Google GM and VP of apps, video and display Sissie Hsiao will speak at AdExchanger’s upcoming Industry Preview conference in New York on Jan. 28-29, 2020.
Google is known for making methodical changes with long roll-out periods. But Sissie Hsiao, who became general manager and VP of Google’s advertising business across apps, video and display in September, likes to ponder how bigger, more disruptive ideas could create more long-term impact.
“I’m always thinking about taking a bigger leap and a bigger risk,” she said.
She pioneered one such leap while leading AdMob, where she championed Universal App Campaigns, a product that uses machine learning where Google originally planned for manual controls.
Machine learning controls campaign bidding, targeting and creative selection. And instead of having to manage separate app campaigns for search, display and video, Universal App Campaigns buys across all three channels, swapping out the best creative or targeting that works for each place.
Advertisers who once only bought app install ads within AdMob apps saw their spend shifting to new channels, including Google’s sister products, search and YouTube. Hsiao also helped open up the Play store to app ads for the first time, creating a new place for brands to advertise their apps.
“We were able to obfuscate the differences between inventory and simplify the buy,” Hsiao said. “The advertiser doesn’t have to understand the modalities of all those users in all those environments. The machine learning does it for them.”
AdExchanger spoke to Hsiao talked about how she’s pushing her team to make bigger leaps forward in Google products through the use of automation. She declined to discuss Chrome’s move to drop third-party cookies in this interview but will offer her take Jan. 28 at AdExchanger’s Industry Preview conference.
AdExchanger: What’s been your first order of business in your new role?
SISSIE HSIAO: In the past four months, we unified our sell-side organization to make it more efficient. In the past, I had been running AdMob, and other people had been running the other parts of the sell-side organization. Unifying the sell-side organization allows us to look at our publishers from a single lens, and our solutions for publishers from a single lens. AdMob, being an acquisition, was seen as a different clientele of app developers. But we’re seeing that they have the same problems, needs and goals.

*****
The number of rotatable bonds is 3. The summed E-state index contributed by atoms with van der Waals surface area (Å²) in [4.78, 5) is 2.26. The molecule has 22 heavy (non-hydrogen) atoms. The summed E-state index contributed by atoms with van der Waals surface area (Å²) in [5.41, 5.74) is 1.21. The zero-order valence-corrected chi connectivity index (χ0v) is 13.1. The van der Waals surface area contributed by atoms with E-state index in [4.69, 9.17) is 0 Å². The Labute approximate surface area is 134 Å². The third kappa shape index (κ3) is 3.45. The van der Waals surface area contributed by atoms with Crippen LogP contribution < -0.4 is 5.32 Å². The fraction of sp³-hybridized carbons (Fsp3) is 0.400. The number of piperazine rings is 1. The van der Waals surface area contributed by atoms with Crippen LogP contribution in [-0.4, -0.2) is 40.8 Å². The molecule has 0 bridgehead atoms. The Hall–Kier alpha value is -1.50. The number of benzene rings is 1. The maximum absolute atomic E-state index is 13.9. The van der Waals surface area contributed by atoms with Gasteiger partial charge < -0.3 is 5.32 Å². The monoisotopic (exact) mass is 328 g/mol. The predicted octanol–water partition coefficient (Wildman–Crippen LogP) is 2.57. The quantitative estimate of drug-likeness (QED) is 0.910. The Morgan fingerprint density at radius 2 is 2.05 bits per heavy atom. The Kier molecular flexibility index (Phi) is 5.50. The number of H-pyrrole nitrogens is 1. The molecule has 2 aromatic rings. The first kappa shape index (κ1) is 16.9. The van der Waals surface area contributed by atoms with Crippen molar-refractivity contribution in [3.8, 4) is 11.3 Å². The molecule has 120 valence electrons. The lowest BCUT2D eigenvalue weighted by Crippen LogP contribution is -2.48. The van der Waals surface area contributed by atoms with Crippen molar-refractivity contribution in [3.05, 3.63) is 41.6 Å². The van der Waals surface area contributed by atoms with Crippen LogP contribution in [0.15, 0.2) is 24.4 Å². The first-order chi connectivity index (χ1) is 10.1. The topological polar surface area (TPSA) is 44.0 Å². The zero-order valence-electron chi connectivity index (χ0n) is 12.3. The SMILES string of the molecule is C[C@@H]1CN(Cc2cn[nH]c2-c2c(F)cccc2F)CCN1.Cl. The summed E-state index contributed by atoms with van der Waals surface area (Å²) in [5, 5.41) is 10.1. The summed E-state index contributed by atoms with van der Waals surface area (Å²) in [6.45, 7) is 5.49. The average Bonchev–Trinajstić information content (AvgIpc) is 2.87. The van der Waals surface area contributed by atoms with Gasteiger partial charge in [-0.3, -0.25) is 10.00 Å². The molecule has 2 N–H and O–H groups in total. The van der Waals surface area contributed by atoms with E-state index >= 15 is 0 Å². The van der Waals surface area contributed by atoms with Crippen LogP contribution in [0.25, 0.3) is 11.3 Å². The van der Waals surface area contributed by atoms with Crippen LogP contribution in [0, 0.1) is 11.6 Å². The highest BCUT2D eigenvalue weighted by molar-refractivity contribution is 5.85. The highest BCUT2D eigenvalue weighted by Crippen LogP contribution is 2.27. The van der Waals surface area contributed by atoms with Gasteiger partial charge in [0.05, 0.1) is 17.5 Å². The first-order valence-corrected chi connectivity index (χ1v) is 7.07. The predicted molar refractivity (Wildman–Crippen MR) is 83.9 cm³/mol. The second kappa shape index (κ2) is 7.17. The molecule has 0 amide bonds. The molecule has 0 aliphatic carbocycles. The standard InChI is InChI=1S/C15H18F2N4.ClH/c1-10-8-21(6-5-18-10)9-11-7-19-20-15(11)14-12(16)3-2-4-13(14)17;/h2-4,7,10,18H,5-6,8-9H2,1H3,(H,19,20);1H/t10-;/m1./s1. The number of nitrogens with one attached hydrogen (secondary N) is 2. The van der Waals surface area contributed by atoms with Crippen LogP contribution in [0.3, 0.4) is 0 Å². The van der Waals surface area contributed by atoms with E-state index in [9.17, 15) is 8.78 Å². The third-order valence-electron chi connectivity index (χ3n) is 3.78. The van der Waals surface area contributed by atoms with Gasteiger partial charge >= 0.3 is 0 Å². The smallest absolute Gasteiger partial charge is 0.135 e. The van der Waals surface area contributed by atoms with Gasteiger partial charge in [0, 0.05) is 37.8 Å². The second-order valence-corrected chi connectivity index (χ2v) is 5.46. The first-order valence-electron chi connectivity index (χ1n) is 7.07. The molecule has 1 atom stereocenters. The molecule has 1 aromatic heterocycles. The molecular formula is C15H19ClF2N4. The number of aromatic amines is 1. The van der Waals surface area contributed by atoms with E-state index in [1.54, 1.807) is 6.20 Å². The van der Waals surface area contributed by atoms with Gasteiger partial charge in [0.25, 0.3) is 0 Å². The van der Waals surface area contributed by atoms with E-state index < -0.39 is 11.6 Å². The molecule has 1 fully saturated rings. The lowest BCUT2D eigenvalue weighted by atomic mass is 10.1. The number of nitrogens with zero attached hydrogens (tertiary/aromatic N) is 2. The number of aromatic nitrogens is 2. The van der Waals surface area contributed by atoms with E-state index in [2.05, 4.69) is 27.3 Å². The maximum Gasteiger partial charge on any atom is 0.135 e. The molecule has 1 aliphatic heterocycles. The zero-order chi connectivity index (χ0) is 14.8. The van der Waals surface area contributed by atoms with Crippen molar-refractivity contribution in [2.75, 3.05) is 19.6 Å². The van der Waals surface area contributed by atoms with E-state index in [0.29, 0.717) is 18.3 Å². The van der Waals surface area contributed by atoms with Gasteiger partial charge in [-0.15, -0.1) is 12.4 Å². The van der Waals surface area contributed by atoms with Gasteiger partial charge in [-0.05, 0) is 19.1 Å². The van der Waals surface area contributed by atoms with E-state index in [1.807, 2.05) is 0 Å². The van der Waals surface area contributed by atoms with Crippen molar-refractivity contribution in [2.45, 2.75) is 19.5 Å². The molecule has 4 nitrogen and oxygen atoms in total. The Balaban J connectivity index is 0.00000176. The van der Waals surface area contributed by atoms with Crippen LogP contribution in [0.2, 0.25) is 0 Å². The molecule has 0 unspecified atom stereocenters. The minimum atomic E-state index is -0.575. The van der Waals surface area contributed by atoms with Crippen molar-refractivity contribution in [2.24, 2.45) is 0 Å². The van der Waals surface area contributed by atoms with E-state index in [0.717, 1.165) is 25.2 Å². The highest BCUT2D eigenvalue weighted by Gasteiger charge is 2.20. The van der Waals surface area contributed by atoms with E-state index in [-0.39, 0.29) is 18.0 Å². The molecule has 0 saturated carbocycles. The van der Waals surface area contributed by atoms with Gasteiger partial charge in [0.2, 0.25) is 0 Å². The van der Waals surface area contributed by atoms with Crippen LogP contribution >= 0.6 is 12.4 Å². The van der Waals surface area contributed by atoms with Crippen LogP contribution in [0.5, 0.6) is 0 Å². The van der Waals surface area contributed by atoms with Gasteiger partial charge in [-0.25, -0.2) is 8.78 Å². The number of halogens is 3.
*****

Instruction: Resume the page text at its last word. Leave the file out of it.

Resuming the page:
What else are you focusing on?
Leaning more into automation. In apps, I was a champion for automation and making sure that automation is being evaluated as a potential solution for customer problems in all feature development and all product approaches. I often ask the question, “Have you evaluated automation as part of the solution, if not the solution?”
Is the idea of campaign automation that you pioneered with Universal App Campaigns expanding beyond apps?
It’s starting to be done in pockets elsewhere. We have Smart Display campaigns that seek conversions on display inventory, and we’re eager to see more adoption there. Some campaigns are hybrid machine learning, where the bidding is smart but the targeting is still natural. And Google Ads uses the same approach in our location campaigns and our shopping campaigns.
Why do you think Prabhakar Raghavan picked you to lead display, video and apps?
Some distinguishing characteristics of me – which Universal App Campaigns exemplifies – is that I built my career building things people didn’t tell me to build. They didn’t tell me what to build or how to build it. I’ve always been an optimistic person for technology being used to solve business problems.
What’s your approach to privacy?
Privacy is absolutely top of mind. I’m thinking about not just responding to regulation, but how we can evolve this industry forward and think about a new approach to display and third-party inventory monetization.
The display ecosystem is not just complex but interdependent and entangled in an interesting way: the buy side, exchanges, sell side, multiple auctions.
When you think N years ahead in that ecosystem, as the approach to identity and privacy are changing, that becomes a business challenge and an engineering challenge to design this ecosystem N years out. Automation is going to be part of that story.
What does it mean to think ‘N years out?’
Our goals are, in parallel, one year out and N years out: What is the initiative that will take two or three years to complete, but will give us a bigger jump forward than what you’re doing day to day?
Running an ads business – because you have those figures you need to hit – often you do end up with teams that look more tactically at things. But I’m always pushing them to think about the foundational investments that you want to make for your product and your customers that can jump ahead.
What’s your leadership style?
I’m a very inclusive leader. I want to hear all the voices in the room. A fallacy of leaders can be feeling like you know more or know better because you happen to have more authority officially. But I often think about how people in the room spend their day thinking about a problem more deeply than I do, so I want to include those diverse voices in the room and make sure that everyone has input.
This interview has been edited and condensed.